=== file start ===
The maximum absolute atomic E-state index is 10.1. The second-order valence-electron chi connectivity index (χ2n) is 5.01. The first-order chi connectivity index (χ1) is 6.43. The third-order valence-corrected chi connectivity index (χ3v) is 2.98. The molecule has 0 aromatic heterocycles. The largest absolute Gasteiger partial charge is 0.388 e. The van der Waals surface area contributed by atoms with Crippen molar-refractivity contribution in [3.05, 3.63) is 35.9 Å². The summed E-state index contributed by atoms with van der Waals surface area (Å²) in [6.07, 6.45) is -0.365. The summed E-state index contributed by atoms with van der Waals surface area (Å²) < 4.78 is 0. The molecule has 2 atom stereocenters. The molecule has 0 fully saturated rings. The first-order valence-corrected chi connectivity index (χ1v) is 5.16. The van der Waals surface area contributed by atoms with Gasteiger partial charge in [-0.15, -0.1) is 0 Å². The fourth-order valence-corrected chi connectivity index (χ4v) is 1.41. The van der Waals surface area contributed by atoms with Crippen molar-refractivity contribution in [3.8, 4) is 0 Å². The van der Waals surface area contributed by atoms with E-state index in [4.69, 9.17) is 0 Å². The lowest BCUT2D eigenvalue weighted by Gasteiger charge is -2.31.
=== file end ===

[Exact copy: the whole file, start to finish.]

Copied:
The maximum absolute atomic E-state index is 10.1. The second-order valence-electron chi connectivity index (χ2n) is 5.01. The first-order chi connectivity index (χ1) is 6.43. The third-order valence-corrected chi connectivity index (χ3v) is 2.98. The molecule has 0 aromatic heterocycles. The largest absolute Gasteiger partial charge is 0.388 e. The van der Waals surface area contributed by atoms with Crippen molar-refractivity contribution in [3.05, 3.63) is 35.9 Å². The summed E-state index contributed by atoms with van der Waals surface area (Å²) in [6.07, 6.45) is -0.365. The summed E-state index contributed by atoms with van der Waals surface area (Å²) < 4.78 is 0. The molecule has 2 atom stereocenters. The molecule has 0 fully saturated rings. The first-order valence-corrected chi connectivity index (χ1v) is 5.16. The van der Waals surface area contributed by atoms with Gasteiger partial charge in [-0.15, -0.1) is 0 Å². The fourth-order valence-corrected chi connectivity index (χ4v) is 1.41. The van der Waals surface area contributed by atoms with Crippen molar-refractivity contribution in [3.8, 4) is 0 Å². The van der Waals surface area contributed by atoms with E-state index in [4.69, 9.17) is 0 Å². The lowest BCUT2D eigenvalue weighted by Gasteiger charge is -2.31.